MANILA – Teenaged mothers, especially those of minor age, will now have better chances to bounce back as the Department of Social Welfare and Development (DSWD) and the Commission on Population and Development (PopCom) collaborate for a program that will address their needs.
The two agencies on Thursday sealed the Social Protection Program for Teenaged Mothers and their Children (SPPTMC), an information system to identify young mothers.
SPPTMC will provide beneficiaries access to health services like nutrition and mental health support, opportunity to return to school, and a social amelioration program for those belonging to the lowest socioeconomic bracket until they are able to find gainful work or livelihood.
“Through this partnership, we can mutually prevent teenaged pregnancies and establish sufficient and accessible measures to protect the well-being of existing teenage mothers and their children, as envisioned in the Philippine Development Plan and the 2030 agenda for sustainable development,” DSWD Secretary Rolando Bautista said during the virtual ceremony.
The two agencies will combine efforts and resources to combat the adverse effects of adolescent pregnancies.
The national government has directed DSWD and PopCom to undertake the social protection mechanism as a means to alleviate the resultant financial burdens of unintended pregnancies of mothers who are 10 to 19 years old, as well as those of their families.
In January, the Senate tasked DSWD and PopCom to oversee such a program.
A special provision of the 2021 General Appropriations Act states that DSWD “shall develop a social protection program specifically for teenage mothers who are minors and their children,” while PopCom “shall develop recommendations for a social protection program for teen-aged mothers and their children. This shall be submitted to DSWD for integration in their existing social-protection program.”
PopCom chief Dr. Juan Antonio Perez III said adolescent mothers are at a gross disadvantage in terms of potential earnings in their lifetime.
He said early motherhood makes them more economically vulnerable as compared to their peers who finished secondary education and have yet to bear children.
“The lifetime earnings foregone of teenage moms is at least four times less than what they are supposed to receive. Likewise, their condition will bear heavily on a families’ savings by about one-third of every unplanned pregnancy. Thus, we see this social protection initiative as a means to ease their financial burdens,” Perez underscored.
Studies by Plan International (PI), an independent development and humanitarian organization spread out in 75 countries, showed teenaged mothers are usually from poorer and marginalized communities.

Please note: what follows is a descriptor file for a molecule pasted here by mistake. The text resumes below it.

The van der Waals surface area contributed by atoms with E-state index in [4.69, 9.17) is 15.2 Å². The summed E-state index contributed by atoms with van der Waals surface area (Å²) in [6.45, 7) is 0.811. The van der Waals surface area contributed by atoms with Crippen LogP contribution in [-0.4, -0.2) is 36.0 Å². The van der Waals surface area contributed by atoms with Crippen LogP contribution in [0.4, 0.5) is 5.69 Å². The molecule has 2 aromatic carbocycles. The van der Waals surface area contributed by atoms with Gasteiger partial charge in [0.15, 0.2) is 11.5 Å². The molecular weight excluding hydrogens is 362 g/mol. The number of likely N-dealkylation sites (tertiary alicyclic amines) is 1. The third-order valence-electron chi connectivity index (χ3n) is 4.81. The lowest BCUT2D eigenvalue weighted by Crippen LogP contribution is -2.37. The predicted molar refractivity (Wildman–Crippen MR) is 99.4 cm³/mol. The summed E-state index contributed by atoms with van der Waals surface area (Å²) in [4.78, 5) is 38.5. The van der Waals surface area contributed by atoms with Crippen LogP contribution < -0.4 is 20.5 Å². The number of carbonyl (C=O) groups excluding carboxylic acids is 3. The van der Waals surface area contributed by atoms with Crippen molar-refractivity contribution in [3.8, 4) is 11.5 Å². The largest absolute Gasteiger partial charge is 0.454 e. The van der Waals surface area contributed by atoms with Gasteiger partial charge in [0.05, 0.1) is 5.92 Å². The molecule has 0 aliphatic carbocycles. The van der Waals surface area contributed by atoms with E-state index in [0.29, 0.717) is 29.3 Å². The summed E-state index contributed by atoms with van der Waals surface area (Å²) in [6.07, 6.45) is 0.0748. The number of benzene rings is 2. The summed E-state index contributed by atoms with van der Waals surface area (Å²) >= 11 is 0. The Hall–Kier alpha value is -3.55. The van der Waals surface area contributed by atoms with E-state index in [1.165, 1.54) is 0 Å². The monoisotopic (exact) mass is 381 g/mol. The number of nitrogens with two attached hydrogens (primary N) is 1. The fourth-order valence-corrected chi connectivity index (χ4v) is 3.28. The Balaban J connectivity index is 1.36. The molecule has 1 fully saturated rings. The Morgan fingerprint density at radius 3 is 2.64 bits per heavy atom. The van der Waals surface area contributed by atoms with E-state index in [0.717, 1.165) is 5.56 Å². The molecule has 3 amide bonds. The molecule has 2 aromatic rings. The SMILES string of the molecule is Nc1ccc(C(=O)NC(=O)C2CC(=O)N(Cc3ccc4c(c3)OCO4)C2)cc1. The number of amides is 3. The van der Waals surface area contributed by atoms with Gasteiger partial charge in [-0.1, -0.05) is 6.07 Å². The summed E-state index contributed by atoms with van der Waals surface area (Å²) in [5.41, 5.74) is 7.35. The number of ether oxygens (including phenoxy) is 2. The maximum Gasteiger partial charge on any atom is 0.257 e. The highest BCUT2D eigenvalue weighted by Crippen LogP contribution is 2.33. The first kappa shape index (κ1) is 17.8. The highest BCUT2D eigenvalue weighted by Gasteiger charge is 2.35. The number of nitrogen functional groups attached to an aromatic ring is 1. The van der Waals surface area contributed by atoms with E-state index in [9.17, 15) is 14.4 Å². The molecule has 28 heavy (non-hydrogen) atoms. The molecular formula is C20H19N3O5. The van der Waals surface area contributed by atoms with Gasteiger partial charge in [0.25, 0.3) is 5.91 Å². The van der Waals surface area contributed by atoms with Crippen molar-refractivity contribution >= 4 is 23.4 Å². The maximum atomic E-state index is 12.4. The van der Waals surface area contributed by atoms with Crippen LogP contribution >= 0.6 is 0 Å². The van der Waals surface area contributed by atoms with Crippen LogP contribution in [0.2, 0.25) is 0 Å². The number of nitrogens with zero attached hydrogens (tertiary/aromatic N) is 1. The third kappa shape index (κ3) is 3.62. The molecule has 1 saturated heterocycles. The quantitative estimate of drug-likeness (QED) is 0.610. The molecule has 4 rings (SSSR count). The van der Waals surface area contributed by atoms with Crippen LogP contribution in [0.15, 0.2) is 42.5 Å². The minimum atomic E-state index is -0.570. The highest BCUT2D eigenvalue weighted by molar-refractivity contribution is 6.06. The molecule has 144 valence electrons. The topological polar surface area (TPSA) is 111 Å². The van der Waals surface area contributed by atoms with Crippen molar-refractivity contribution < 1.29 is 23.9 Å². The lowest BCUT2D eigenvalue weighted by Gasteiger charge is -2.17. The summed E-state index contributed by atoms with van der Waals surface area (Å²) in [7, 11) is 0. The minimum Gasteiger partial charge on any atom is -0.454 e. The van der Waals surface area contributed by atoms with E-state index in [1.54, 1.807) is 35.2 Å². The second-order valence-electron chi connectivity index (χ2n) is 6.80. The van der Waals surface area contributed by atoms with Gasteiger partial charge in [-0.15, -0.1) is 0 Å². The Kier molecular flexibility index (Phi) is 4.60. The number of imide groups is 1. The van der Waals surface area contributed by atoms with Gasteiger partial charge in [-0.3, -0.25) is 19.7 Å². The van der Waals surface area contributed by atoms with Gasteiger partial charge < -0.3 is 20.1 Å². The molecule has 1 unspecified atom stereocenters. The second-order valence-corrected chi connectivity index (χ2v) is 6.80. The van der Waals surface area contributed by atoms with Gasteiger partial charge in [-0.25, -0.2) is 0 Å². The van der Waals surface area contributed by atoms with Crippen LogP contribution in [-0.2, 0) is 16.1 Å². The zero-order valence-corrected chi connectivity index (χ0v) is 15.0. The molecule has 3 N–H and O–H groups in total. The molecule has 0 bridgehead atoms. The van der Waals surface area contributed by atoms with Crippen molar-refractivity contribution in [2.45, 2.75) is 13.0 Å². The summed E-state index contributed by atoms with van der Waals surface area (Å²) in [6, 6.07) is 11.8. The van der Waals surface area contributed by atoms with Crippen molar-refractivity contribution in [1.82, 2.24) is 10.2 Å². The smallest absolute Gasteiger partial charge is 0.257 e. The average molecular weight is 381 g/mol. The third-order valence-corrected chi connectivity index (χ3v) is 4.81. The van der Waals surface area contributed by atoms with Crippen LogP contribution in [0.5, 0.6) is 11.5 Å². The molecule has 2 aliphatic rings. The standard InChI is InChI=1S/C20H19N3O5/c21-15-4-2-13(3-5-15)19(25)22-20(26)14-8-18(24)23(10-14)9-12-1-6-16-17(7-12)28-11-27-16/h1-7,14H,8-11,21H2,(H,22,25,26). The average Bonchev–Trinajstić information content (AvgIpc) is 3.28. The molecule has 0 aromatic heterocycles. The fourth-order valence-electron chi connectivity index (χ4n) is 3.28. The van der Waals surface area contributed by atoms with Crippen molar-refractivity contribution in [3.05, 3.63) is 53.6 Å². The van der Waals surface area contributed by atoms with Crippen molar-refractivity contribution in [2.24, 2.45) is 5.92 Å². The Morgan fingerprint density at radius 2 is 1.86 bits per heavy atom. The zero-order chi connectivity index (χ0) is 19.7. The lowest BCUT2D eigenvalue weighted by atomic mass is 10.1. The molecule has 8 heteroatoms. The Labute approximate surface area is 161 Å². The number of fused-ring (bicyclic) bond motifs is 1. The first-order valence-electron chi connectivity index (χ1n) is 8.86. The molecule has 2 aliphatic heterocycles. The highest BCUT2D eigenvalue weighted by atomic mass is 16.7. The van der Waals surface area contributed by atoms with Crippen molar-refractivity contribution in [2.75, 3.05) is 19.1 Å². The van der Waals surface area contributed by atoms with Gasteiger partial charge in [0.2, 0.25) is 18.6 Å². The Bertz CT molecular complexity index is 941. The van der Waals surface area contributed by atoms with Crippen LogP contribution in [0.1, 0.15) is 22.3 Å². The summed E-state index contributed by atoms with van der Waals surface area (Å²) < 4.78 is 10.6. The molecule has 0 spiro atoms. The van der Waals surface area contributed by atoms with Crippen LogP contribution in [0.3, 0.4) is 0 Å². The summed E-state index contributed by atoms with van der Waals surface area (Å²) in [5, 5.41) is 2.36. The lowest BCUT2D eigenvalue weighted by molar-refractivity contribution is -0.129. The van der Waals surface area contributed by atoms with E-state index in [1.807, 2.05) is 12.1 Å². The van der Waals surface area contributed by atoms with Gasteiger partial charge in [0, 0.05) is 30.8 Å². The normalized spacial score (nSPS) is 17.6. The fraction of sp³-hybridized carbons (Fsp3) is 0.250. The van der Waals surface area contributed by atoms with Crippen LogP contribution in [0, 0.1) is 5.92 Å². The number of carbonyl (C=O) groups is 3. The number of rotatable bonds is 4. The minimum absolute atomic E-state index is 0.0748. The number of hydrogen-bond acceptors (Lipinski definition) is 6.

“Many girls face considerable pressure to marry early and become mothers while they are still a child. Teenaged pregnancy increases when girls are denied the right to make decisions about their sexual and reproductive health and well-being,” the group said.
Factors such as parental income and the extent of a girl’s education also contribute, the PI said.
“Girls who have received minimal education are five times more likely to become a mother than those with higher levels of education. Pregnant girls often drop out of school, limiting opportunities for future employment and perpetuating the cycle of poverty. In many cases, girls perceive pregnancy to be a better option than continuing their education,” the study showed.
Adolescent pregnancy, according to PI, remains a major contributor to maternal and child mortality. Some 3.9 million unsafe abortions occur each year to girls aged 15 to 19 in developing regions.
Complications relating to pregnancy and childbirth are the leading cause of death for girls aged 15 to 19 globally as they suffer from complications due to their immature bodies.
“Adolescent pregnancy can also have negative social and economic effects on girls, their families, and communities. Unmarried pregnant adolescents may face stigma or rejection by parents and peers as well as threats of violence. Girls who become pregnant before age 18 are also more likely to experience violence within a marriage or partnership,” the PI study showed.
Numbers still up
Data from PopCom showed the Philippines ranks fourth in terms of early childbirth rates among Southeast Asian countries.
The Philippine Statistics Authority’s Civil Registration and Vital Statistics (PSA-CRVS) indicated there were about 171 live births to minors everyday in 2019.
The agency also noted a general increase in the number of births from adolescents aged 10 to 14 in that same year, with about seven giving birth, compared to three daily in 2011.
The PSA-CRVS revealed that in 2015, there were 5,297 repeat pregnancies, or second-time births, among 10- to 17-year-old girls, with only a slight decrease in 2018 at 4,633. (PNA)